Brits have ‘limited understanding’ of pensions but are pessimistic about its future
Brits have a ‘very limited understanding’ of pensions but are sceptical about its future and the living standards it can provide in retirement, according to a leading economic think tank.
Just 20% of people aged 25 to 64 could correctly state (to within around £20) how much a full state pension is worth each week.
More than half (58%) of the 3,000 working age people surveyed said they did not know. But this lack of knowledge was more prevalent for 25-49-year-olds (65%) than those aged 50-64 (46%).
The research by the Institute for Fiscal Studies (IFS) revealed that almost all of the others thought that a full state pension was worth significantly less than its current £204 per week. Fewer than one-in-twenty (wrongly) thought it was worth £220 a week or more.
When it came to the state pension age, there was greater understanding, the IFS found. Eight in 10 said they thought the state pension age would rise from the current age of 66 (set to rise to 67 by 2028).
Retirement standard of living questioned
The IFS study – in conjunction with the abrdn Financial Fairness Trust – also looked at people’s concerns over the state pension.
Seven in 10 (73%) said that the state pension does not provide a reasonable standard of living in retirement while just 14% said it does.
Significant numbers also said their retirement income “will not be good”. people are also so pessimistic that only one in five expect to be better off in retirement than their parents, with almost half expecting to be less comfortably off, even among 50-64 year olds.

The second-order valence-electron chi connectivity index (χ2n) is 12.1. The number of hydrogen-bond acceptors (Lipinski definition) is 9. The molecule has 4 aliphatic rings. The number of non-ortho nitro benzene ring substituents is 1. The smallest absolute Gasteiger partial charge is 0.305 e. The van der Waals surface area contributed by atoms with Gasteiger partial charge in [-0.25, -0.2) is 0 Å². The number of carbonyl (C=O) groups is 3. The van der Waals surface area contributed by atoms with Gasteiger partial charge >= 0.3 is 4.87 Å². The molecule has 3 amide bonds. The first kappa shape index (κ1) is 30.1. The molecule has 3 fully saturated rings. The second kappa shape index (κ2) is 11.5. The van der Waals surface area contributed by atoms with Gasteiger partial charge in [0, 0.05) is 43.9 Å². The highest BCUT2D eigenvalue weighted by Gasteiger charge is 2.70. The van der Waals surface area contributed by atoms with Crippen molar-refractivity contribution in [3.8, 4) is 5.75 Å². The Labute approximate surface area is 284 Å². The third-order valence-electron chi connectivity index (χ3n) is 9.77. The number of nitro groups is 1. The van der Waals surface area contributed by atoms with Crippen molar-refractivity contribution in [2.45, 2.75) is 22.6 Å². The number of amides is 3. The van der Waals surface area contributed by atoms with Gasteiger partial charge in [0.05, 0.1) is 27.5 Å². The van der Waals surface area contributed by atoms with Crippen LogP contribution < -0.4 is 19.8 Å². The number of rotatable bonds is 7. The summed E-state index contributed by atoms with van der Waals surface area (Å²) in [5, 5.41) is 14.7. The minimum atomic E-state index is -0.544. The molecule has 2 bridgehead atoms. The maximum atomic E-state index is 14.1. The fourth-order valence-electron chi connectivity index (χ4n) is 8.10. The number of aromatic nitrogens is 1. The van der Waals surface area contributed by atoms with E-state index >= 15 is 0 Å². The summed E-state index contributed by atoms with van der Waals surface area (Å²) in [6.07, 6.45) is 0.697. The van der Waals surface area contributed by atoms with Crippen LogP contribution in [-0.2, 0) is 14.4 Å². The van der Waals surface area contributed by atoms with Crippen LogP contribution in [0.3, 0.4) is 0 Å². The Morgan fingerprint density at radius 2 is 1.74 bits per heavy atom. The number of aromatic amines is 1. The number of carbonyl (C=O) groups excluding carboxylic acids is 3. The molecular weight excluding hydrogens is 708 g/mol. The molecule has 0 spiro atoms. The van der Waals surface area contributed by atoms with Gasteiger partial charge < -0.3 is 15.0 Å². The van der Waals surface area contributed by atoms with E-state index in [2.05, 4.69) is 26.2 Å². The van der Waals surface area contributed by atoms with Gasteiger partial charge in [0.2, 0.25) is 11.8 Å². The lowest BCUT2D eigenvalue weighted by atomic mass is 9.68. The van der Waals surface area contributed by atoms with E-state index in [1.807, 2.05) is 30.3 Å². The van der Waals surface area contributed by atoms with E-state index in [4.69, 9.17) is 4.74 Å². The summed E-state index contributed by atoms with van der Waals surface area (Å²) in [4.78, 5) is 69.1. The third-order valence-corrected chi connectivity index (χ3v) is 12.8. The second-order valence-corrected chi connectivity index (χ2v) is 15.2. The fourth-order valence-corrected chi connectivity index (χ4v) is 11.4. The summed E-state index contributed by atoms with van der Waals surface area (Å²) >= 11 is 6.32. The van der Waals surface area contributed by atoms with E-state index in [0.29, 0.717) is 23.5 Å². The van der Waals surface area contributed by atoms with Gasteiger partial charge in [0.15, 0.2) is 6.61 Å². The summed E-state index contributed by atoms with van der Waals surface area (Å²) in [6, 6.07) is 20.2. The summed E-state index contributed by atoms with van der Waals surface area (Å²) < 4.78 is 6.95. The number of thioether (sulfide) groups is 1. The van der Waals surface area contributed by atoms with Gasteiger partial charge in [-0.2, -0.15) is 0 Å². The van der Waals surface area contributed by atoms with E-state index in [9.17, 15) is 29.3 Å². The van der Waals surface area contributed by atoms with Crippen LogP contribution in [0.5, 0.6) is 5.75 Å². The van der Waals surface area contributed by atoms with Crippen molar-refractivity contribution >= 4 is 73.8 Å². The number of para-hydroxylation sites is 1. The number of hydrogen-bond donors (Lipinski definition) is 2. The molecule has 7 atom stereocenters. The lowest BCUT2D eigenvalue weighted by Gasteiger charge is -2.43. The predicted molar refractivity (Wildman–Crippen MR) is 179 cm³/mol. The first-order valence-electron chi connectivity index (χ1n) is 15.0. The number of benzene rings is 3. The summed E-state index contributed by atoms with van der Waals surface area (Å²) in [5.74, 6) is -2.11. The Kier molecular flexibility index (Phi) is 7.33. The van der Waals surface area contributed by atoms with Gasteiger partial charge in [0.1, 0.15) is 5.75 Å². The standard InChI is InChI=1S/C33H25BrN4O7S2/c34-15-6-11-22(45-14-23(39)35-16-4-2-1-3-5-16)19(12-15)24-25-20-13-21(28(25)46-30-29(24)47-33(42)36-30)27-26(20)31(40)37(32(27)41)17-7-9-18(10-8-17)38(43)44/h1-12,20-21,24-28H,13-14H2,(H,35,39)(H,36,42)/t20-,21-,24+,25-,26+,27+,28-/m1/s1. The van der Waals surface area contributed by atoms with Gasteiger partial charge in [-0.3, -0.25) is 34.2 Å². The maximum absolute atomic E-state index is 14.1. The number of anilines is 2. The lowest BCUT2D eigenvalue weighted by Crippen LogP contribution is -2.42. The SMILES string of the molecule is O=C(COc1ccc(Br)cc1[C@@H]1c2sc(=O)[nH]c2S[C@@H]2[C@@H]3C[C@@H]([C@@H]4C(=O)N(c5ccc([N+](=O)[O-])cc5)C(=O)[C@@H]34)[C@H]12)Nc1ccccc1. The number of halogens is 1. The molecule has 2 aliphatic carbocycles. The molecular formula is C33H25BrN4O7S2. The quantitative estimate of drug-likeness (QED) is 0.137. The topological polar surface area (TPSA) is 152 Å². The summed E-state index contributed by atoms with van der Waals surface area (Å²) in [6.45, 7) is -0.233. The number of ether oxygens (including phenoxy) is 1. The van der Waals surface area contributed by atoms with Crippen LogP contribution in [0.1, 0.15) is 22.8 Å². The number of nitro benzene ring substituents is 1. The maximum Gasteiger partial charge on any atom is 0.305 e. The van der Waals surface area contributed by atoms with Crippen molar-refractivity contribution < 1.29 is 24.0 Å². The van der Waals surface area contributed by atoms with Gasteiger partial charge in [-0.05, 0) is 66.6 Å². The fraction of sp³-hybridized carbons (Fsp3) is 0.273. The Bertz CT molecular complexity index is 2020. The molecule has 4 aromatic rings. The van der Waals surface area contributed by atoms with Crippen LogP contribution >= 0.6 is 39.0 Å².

This pessimism is further evident as a third believe the state pension will not exist in 30 years’ time.
This view is common among those who voted to Leave the EU in 2016 and those who voted Conservative in 2019.
Pensions are still the ‘single most important form of income’
Report authors, Jonathan Cribb, associate director, and Carl Emmerson, deputy director at the IFS, stated: “For most people the state pension will be the single most important form of income in retirement, and people will only be able to plan their retirement finances well if they have some sense of how much the state pension will be able to support them.
“The fact that the state pension is so important for many people’s retirement income means that it would be incredibly difficult – without enormous increases in private saving – to meet a good standard of living in retirement if the state pension or something similar did not exist.
“In many ways the state pension provides a ‘bedrock’ for income in retirement, on top of which people can build private pension entitlement. Confidence in the state pension system is therefore important for people planning their pensions and retirement finances.”
However, they added: “It seems like relying – alone – on people making well-informed choices to save more for retirement is going to be hard.
“Finding solutions to these problems that recognise this lack of understanding, while still giving people support and flexibility to make choices that are more appropriate for them, seems like the right goal.”